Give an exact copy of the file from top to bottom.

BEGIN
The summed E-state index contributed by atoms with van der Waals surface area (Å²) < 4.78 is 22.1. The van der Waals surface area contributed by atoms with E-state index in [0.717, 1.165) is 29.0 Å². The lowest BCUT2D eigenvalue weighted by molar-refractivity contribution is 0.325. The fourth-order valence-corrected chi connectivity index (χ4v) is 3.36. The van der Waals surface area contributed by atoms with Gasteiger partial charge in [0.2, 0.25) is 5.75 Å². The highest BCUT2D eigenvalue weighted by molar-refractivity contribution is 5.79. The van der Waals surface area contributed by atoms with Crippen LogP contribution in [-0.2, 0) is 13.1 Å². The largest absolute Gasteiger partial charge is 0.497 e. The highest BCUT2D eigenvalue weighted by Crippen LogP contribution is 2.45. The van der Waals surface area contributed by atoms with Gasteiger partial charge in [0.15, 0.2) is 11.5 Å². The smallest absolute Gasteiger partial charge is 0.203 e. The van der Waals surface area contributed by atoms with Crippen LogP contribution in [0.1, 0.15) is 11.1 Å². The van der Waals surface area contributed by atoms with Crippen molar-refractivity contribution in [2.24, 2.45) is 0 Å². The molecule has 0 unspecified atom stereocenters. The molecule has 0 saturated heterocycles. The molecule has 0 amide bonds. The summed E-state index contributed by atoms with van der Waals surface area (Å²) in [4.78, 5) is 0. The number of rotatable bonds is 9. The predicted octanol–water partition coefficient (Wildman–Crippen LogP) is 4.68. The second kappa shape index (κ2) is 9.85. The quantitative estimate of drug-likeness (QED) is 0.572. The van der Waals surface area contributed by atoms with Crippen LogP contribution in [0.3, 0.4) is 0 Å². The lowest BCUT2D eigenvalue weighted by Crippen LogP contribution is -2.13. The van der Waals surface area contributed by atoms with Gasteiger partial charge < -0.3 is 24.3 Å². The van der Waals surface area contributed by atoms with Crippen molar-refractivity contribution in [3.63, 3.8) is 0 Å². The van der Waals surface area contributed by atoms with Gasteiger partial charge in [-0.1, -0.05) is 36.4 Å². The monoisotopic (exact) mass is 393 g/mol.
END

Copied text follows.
The summed E-state index contributed by atoms with van der Waals surface area (Å²) < 4.78 is 22.1. The van der Waals surface area contributed by atoms with E-state index in [0.717, 1.165) is 29.0 Å². The lowest BCUT2D eigenvalue weighted by molar-refractivity contribution is 0.325. The fourth-order valence-corrected chi connectivity index (χ4v) is 3.36. The van der Waals surface area contributed by atoms with Gasteiger partial charge in [0.2, 0.25) is 5.75 Å². The highest BCUT2D eigenvalue weighted by molar-refractivity contribution is 5.79. The van der Waals surface area contributed by atoms with Crippen LogP contribution in [-0.2, 0) is 13.1 Å². The largest absolute Gasteiger partial charge is 0.497 e. The highest BCUT2D eigenvalue weighted by Crippen LogP contribution is 2.45. The van der Waals surface area contributed by atoms with Gasteiger partial charge in [0.15, 0.2) is 11.5 Å². The smallest absolute Gasteiger partial charge is 0.203 e. The van der Waals surface area contributed by atoms with Crippen LogP contribution in [0.1, 0.15) is 11.1 Å². The van der Waals surface area contributed by atoms with Crippen molar-refractivity contribution in [2.24, 2.45) is 0 Å². The molecule has 0 unspecified atom stereocenters. The molecule has 0 saturated heterocycles. The molecule has 0 amide bonds. The summed E-state index contributed by atoms with van der Waals surface area (Å²) in [4.78, 5) is 0. The number of rotatable bonds is 9. The predicted octanol–water partition coefficient (Wildman–Crippen LogP) is 4.68. The second kappa shape index (κ2) is 9.85. The quantitative estimate of drug-likeness (QED) is 0.572. The van der Waals surface area contributed by atoms with Crippen LogP contribution in [0.3, 0.4) is 0 Å². The lowest BCUT2D eigenvalue weighted by Crippen LogP contribution is -2.13. The van der Waals surface area contributed by atoms with Gasteiger partial charge < -0.3 is 24.3 Å². The van der Waals surface area contributed by atoms with Crippen molar-refractivity contribution in [3.63, 3.8) is 0 Å². The van der Waals surface area contributed by atoms with Gasteiger partial charge in [-0.1, -0.05) is 36.4 Å². The monoisotopic (exact) mass is 393 g/mol.